Good intentions, little decisiveness
Racism is only mentioned once in the Diversity Plan, namely when the university declares its intention to organise lectures and debates on this theme. The statement 'Black Lives Matter @ UU' as it is now circulating may sound promising, but so far it has only resulted in lectures. Let there be no misunderstanding about it: we appreciate that UU provides a platform for speakers of colour, as this is certainly a step towards gaining more knowledge and understanding about racism. However, it is not enough to lead the university to concrete change and action.
That is why our appeal to the Executive Board and the wider UU community is: do not stop at pretty statements alone, but rather tackle racism structurally within our own ranks. This means, among other things, that staff and students who do not attend lectures voluntarily must also be reached. Somewhat ironically, Stephen Small also said this in the lecture: 'it’s about what is actually done. It’s about whether people actually put the money where their mouth is.’ In line with his appeal ('don't just listen to the phrase, look at the substance, what they actually do'), we can only conclude that there are many good intentions, but too little decisiveness and concrete action to combat racism at UU.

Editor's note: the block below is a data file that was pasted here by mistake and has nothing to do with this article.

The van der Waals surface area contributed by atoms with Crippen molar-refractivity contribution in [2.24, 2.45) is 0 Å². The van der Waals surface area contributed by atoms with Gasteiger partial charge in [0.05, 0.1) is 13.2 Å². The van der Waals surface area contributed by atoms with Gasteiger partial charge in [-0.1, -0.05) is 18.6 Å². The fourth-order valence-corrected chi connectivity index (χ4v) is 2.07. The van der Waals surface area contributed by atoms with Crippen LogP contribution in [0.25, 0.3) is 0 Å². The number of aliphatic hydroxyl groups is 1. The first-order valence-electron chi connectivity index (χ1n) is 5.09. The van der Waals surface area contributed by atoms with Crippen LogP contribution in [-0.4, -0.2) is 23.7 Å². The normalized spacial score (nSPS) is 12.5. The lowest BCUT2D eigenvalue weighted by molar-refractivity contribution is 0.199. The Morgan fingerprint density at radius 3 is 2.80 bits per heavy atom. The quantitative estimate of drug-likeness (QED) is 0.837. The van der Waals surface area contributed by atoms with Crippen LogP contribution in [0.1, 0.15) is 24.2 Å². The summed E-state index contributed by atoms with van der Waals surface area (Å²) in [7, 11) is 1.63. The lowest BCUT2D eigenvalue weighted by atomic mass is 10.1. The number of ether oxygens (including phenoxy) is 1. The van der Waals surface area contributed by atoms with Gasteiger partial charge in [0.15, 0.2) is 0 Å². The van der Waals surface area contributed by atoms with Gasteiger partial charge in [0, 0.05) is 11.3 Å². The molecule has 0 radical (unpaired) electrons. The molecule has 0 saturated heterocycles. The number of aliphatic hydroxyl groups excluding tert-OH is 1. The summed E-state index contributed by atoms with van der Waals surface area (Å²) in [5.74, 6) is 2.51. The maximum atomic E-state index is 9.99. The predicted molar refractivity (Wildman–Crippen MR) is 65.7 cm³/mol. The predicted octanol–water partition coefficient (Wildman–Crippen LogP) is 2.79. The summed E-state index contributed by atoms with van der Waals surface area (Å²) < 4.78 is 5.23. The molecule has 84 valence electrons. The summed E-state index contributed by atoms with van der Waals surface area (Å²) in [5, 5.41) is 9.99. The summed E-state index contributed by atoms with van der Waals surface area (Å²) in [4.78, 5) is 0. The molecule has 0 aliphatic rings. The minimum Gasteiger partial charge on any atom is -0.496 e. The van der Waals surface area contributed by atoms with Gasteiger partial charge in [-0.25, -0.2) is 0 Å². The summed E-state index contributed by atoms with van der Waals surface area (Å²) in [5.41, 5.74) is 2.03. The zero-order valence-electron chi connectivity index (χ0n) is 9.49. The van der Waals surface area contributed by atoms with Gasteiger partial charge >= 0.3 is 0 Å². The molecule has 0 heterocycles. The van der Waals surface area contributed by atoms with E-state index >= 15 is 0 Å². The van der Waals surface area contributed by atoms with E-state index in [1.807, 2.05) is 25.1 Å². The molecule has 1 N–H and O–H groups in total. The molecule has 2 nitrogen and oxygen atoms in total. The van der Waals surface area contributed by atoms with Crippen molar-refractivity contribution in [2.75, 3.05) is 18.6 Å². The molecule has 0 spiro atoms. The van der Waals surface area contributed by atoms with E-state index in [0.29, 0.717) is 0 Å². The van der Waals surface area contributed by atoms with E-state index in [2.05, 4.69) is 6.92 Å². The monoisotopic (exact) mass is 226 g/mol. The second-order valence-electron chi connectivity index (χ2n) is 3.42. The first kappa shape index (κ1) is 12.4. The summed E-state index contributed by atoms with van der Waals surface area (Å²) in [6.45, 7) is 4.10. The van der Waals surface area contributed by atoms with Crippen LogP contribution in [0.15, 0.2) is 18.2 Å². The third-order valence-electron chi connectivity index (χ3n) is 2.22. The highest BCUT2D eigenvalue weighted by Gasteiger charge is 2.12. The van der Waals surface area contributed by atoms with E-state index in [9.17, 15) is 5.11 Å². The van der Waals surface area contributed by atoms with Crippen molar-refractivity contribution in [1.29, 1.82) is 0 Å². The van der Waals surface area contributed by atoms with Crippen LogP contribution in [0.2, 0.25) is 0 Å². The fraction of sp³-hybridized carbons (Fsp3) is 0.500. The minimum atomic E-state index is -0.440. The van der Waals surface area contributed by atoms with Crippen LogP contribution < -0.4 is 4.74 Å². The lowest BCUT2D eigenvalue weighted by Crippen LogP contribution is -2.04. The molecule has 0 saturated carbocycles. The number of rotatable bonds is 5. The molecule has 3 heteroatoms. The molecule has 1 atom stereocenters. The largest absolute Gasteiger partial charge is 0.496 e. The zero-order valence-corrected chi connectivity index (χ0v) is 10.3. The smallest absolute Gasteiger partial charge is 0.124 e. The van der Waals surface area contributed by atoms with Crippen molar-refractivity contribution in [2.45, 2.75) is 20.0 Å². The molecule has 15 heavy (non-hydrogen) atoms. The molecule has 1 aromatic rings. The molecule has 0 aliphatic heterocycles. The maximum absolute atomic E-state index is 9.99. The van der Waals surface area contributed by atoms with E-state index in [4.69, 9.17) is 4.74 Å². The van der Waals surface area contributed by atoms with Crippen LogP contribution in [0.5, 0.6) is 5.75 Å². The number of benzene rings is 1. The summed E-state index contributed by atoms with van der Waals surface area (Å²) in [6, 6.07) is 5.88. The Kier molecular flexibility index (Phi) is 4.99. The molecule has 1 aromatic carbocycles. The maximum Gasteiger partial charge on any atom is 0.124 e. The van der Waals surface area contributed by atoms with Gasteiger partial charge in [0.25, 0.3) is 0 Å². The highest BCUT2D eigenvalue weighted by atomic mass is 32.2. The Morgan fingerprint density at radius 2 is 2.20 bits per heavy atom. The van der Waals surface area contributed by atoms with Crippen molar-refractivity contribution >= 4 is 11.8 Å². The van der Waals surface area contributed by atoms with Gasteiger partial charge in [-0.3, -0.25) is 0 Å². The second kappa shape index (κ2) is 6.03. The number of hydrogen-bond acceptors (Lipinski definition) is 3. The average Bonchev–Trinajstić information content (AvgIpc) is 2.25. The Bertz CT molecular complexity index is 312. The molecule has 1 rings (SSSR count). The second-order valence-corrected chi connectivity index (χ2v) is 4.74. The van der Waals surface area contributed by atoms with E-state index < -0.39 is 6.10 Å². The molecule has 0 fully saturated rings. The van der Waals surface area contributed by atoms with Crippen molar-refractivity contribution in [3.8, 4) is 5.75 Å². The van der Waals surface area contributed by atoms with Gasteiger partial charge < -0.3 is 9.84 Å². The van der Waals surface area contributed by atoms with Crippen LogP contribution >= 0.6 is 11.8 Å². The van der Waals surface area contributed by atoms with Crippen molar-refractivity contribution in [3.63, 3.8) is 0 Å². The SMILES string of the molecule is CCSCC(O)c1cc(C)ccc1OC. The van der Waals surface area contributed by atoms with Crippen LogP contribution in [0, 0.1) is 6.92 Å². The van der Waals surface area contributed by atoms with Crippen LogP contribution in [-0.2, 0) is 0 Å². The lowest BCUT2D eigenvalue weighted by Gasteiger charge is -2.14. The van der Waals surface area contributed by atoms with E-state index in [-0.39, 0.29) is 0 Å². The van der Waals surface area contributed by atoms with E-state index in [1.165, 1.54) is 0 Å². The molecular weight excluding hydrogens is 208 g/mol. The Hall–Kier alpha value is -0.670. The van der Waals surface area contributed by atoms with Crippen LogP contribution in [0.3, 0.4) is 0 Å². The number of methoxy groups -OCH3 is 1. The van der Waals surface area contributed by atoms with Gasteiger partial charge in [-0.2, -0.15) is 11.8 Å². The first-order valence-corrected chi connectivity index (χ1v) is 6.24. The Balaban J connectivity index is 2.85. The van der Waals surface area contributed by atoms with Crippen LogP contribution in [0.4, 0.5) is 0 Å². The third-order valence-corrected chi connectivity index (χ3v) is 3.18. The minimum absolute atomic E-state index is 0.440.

Comprehensive anti-racism action plan
Several possible actions were discussed on Monday, such as improving the reporting structure for discrimination. funding a network for and by people of colour, and decolonising the curriculum. The fight against racism should also be part of discussions about a core curriculum at UU. We therefore ask the Executive Board for an integrated anti-racism action plan with measures for education, research, students, and staff. Of course, change does not happen overnight, but the current way is far too slow. We fear that nothing at all will remain once the public attention for Black Lives Matter cools down.
Our role as board members
It is our primary task as members of the University Council to represent students and staff in our meetings with the Executive Board. We, the authors of this piece, want to ensure that attention to racism remains on the agenda and leads to real and structural changes. We will remind the Executive Board of their objectives and continue to press for a concrete and funded action plan against racism and discrimination in general and anti-black racism in particular. That is why we explicitly state here that we will be an active advocate of anti-racist efforts. In addition, we want to contribute to integrated anti-racist policies at all levels of the organisation. To this end, the budget for 'Equality, Diversity and Inclusion' must be increased and an anti-racist policy must be included in the budget. As Brianne McGonigle Leyh said on Monday: 'we can and should do better.’
If you have any suggestions, questions or criticism about the fight against racism at Utrecht University, about our role as University Council, or if you would like to share your own experiences, do not hesitate to contact us.